Women and Homelessness: A Focus Ireland Services Perspective on Family Homelessness

Women and Homelessness: A Focus Ireland Services Perspective on Family Homelessness

Róisín McDonnell, Service Manager, Focus Ireland

Email: Roisin.McDonnell@focusireland.ie

Focus Ireland is driven by the fundamental belief that homelessness is wrong. Wrong because it is a failure of society that creates victims out of ordinary people and robs them of their potential. Wrong because it can be prevented, it can be solved but is allowed to continue and in doing so, undermines society.

I have been working with Focus Ireland for 16 years in the area of family homelessness. During this time, I have seen a dramatic shift in the profile of families that present to services. Sixteen years ago, families typically became homeless due to a myriad of complex personal and/or family problems and they often remained homeless for these same reasons. However, this picture has changed quite dramatically in recent years.

In 2012, Focus Ireland set out to work with all families experiencing homelessness in Dublin. At that time, we identified 136 families, many of whom had been in homeless accommodation on a long-term basis. Over the course of the following three years, we worked intensively with these families to move them out of homelessness and into long-term, affordable homes. However, as this work was taking place, new families in need of emergency accommodation began to present to our services. While an average of eight new families per month were becoming homeless in 2012, that number began to increase month-on-month and, by 2017, an average of 80 new families per month were presenting as in need of emergency accommodation. These families had not experienced homelessness previously and, for the most part, did not have complex needs; they had become homeless because there was no affordable housing available to them. Currently in Dublin, there are over 1,200 families, with 3,000 dependent children, accommodated in commercial hotels and other forms of emergency accommodation.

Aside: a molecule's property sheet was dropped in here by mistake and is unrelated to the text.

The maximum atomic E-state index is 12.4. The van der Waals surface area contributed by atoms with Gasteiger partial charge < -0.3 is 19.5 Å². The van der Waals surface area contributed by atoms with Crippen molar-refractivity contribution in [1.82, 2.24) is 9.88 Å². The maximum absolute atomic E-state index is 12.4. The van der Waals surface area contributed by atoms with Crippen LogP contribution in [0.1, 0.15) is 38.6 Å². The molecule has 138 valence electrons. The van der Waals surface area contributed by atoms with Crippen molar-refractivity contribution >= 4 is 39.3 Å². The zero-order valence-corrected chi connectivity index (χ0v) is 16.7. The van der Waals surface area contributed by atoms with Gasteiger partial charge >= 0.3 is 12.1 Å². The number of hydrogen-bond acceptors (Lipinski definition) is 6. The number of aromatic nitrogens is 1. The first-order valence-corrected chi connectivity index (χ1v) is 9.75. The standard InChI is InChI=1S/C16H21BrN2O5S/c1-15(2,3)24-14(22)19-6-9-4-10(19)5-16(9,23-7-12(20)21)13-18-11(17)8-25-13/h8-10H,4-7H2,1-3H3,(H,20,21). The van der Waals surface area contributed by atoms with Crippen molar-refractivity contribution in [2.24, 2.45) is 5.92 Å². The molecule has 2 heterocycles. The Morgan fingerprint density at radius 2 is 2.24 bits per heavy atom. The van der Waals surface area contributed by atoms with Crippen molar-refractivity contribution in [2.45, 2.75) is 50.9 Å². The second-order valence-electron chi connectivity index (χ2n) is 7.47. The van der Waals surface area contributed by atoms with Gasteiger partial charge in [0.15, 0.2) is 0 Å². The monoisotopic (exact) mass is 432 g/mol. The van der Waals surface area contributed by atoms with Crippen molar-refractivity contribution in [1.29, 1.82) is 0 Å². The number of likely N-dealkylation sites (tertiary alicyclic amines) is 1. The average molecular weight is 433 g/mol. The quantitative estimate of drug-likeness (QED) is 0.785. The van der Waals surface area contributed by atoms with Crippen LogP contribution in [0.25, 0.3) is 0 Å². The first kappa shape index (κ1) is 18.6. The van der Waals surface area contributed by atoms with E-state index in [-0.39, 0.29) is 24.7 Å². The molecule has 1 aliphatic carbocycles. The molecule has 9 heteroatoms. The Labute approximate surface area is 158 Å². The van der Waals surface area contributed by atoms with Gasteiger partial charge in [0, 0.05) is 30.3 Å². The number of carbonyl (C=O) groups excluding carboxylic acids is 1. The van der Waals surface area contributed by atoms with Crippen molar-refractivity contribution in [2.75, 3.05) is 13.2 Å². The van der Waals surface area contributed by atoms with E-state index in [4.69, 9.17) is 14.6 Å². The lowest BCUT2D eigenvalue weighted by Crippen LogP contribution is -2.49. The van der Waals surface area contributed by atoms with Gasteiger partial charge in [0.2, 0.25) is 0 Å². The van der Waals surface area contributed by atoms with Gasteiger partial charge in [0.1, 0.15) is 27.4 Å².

The Focus Ireland Family Homeless Action Team is the main service working with families experiencing homelessness in Dublin and is partly funded by the Dublin Region Homeless Executive. It is a multi-disciplinary team with 32 staff dedicated to working directly with as many families and children as possible, the main goals being to minimise the negative impact of homelessness and assist them in finding suitable housing. More often than not, children and young people do not understand why they have become homeless nor do they understand why they remain in homeless accommodation or when this situation is likely to end. For this reason, the team’s work with families also aims to create environments where family members can talk about what is happening in their lives, at both individual and collective levels.

Currently, once a family has been assessed as homeless by the local authority, they will be placed in either a commercial hotel, emergency accommodation or a ‘Family Hub’. Family Hubs, which were introduced in 2017, house homeless families in communal settings. If not placed directly into a commercial hotel or ‘Hub’, families are given ‘self-accommodation status’, which means they have to independently source commercial hotel accommodation – the costs of which are covered by the relevant local authority.